Posted by Ben Hargreaves
30. Mar, 2015
Comedian David Quirk’s new show Thrasher is underway at the Melbourne International Comedy Festival. A cult figure in the Australian comedy scene (and further afield), Quirk has maintained a unique mode of considered introspection, bleakness, and, well, humour for over a decade. He returns this year with long time collaborator Declan Fay directing his new work.
Thrasher is being staged at Fast Times Skateboarding, Quirk’s long time employer. Undoubtedly the novelty of the venue and the authenticity of Quirk’s relationship with it (himself being an avid skater) secured the support of the Moosehead Awards – a MICF institution that provides funding to select interesting shows each year.
Quirk’s second Moosehead funded venture, he previously won the award in 2010 for his show The Incident with Sam Simmons. This follows Quirk’s receipt of the ‘Piece of Wood Award’, administered by comedians and previous award winners. Recognition of Quirk’s subversive presence in the scene is solidifying into a reputation that precedes the emblematic Thrasher.
The show builds on Quirk’s history of incorporating theatricality into his stand up. The usual reservoir of gloominess Quirk draws on for crisp, morbid observational comedy is partitioned to serve the through line of the story. It’s intentionally jarred against the sheen of the more traditional workplace observation enabled by the skate shop setting. Quirk deftly lampshades this contrast throughout the show.
Of course as an audience member, you encounter the standard festival dilemma – when is it the best time to see a comic during the run of shows? Word of mouth has spreads throughout the run making it harder it is to get your hands on tickets, but the later you go, the more worked and better tuned the show is. This balance is obviously harder to strike for shows following the festival formula, rather than the honed hour of club comedy that some comics bring to the table. Quirk’s piece will undoubtedly benefit from this conditioning as he settles into his expected stance of unflappability – but without wanting to give anything away, he hits the ground running with some unique set pieces.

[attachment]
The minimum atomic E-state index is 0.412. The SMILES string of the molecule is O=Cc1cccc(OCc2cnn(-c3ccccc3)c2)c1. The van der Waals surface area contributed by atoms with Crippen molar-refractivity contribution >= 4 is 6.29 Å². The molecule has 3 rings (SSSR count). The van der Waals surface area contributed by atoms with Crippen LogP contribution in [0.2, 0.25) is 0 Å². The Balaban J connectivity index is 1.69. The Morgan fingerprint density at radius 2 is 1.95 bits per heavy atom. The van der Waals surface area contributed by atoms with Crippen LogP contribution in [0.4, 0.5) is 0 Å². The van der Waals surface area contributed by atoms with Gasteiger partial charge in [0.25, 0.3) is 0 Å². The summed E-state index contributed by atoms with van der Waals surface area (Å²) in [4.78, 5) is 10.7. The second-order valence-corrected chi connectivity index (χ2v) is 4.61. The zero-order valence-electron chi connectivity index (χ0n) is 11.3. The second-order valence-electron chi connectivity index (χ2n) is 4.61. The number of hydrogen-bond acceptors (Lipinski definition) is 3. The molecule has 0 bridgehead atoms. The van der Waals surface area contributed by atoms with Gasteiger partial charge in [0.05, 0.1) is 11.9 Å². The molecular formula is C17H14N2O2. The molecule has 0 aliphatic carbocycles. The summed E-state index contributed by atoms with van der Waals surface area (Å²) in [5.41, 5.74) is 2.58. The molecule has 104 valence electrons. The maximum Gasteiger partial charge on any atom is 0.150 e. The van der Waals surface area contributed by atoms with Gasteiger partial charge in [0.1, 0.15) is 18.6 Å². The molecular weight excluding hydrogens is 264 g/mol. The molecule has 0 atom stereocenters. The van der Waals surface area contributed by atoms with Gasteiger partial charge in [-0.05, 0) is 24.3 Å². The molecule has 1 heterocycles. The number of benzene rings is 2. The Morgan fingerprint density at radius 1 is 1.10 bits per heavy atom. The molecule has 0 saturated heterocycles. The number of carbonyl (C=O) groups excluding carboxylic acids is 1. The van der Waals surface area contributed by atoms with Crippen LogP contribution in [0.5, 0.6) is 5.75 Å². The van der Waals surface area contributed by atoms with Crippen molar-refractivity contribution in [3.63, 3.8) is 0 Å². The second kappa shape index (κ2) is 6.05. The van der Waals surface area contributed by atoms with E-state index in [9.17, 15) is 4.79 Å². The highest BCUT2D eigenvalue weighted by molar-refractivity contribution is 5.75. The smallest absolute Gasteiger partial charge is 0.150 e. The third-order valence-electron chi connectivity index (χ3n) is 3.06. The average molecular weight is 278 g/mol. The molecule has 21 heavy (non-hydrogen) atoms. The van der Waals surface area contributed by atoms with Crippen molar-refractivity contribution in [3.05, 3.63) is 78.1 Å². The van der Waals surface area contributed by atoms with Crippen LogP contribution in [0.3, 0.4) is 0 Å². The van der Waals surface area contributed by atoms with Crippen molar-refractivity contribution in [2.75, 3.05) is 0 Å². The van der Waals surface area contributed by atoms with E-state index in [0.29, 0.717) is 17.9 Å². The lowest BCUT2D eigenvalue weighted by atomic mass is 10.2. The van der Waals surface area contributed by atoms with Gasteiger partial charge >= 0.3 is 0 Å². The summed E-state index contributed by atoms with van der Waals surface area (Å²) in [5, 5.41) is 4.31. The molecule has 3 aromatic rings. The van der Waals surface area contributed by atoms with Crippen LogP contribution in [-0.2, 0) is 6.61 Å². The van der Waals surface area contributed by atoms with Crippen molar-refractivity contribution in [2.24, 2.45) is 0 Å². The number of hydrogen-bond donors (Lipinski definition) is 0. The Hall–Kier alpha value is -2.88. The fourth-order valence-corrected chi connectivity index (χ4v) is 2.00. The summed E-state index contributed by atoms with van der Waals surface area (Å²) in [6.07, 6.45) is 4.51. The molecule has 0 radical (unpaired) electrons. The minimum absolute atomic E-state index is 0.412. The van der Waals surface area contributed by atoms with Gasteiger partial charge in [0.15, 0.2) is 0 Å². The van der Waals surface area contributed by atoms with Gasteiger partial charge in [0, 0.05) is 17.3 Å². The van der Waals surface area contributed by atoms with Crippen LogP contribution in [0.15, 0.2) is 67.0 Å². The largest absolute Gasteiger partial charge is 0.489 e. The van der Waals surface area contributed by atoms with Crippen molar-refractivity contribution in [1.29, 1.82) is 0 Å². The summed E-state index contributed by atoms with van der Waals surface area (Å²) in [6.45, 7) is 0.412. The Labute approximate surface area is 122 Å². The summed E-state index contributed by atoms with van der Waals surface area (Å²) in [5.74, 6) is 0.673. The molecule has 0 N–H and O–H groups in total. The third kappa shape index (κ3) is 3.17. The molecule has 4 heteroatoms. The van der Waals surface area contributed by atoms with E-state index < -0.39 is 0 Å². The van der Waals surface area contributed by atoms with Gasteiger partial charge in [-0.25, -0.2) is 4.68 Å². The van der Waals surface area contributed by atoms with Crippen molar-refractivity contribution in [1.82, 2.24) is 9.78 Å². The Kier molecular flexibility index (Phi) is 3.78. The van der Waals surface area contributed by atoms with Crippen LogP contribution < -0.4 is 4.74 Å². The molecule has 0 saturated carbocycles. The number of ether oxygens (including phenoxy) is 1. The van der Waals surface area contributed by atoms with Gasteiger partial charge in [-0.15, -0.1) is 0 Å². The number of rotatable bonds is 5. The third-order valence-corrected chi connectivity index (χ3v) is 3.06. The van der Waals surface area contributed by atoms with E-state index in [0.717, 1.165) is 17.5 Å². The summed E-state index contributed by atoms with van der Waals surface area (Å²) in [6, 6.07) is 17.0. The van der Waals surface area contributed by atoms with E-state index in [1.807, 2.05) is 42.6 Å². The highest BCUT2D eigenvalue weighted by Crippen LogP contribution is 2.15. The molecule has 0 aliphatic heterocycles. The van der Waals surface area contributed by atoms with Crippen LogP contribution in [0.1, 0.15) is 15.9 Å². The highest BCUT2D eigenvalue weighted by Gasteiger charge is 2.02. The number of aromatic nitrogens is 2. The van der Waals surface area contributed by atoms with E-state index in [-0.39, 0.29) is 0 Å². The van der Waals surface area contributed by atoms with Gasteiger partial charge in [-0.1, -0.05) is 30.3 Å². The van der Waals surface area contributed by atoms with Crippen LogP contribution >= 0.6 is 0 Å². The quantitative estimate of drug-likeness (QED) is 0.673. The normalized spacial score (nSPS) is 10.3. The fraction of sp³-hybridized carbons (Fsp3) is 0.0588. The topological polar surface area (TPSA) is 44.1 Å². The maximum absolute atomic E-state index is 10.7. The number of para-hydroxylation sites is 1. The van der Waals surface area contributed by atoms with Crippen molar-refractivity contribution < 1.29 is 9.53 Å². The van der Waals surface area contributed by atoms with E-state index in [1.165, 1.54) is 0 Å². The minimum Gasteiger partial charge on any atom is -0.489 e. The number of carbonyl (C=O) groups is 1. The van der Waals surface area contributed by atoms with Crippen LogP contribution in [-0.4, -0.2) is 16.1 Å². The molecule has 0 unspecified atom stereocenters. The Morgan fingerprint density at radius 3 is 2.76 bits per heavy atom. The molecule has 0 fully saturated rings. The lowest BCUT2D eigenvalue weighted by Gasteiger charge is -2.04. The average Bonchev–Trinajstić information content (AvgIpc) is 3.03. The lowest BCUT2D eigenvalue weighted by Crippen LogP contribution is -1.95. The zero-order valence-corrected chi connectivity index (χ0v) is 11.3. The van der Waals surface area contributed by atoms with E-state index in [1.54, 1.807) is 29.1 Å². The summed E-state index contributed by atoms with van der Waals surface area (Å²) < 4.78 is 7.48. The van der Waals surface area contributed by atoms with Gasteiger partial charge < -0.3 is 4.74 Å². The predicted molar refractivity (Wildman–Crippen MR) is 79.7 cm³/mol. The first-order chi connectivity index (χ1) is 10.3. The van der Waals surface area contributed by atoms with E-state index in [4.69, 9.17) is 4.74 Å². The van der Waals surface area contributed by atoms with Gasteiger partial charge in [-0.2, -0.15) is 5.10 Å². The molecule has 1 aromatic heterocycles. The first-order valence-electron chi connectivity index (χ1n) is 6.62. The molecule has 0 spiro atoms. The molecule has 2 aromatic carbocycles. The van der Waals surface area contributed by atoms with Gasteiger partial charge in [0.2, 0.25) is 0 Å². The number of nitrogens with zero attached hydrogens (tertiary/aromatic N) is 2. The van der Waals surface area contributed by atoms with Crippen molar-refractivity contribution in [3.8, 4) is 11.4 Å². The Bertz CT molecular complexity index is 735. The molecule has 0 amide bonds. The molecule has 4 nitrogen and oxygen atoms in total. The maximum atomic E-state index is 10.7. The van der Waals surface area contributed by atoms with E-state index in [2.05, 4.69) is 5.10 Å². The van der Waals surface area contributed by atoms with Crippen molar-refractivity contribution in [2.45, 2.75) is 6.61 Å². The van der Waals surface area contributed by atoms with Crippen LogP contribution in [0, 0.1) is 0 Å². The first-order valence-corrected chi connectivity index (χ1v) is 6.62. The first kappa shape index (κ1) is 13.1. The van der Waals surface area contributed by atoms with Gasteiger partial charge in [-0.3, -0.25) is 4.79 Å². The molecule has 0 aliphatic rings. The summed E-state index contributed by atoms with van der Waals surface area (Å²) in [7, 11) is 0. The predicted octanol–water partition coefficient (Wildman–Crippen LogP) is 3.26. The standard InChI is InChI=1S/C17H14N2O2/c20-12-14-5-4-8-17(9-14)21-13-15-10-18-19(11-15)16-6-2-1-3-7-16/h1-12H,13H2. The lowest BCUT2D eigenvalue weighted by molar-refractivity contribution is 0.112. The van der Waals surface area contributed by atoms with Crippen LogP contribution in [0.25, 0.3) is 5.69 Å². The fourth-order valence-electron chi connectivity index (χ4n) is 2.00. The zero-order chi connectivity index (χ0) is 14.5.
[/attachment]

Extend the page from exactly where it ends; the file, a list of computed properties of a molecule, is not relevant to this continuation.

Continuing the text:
Quirk can be elusive on the internet – but if you’ve already seen the show, or you’re just interested, you can see his stand-up on YouTube or hear more about his work on various podcast appearances (including Stewart Goldsmith’s The Comedian’s Comedian or The Little Dum-Dum Club).
You can find tickets to Thrasher through the Melbourne International Comedy Festival’s website.
David Quirk’s Thrasher
Fast Times, 121 Swanson Street, Melbourne
Wednesday March 25 – Saturday April 18
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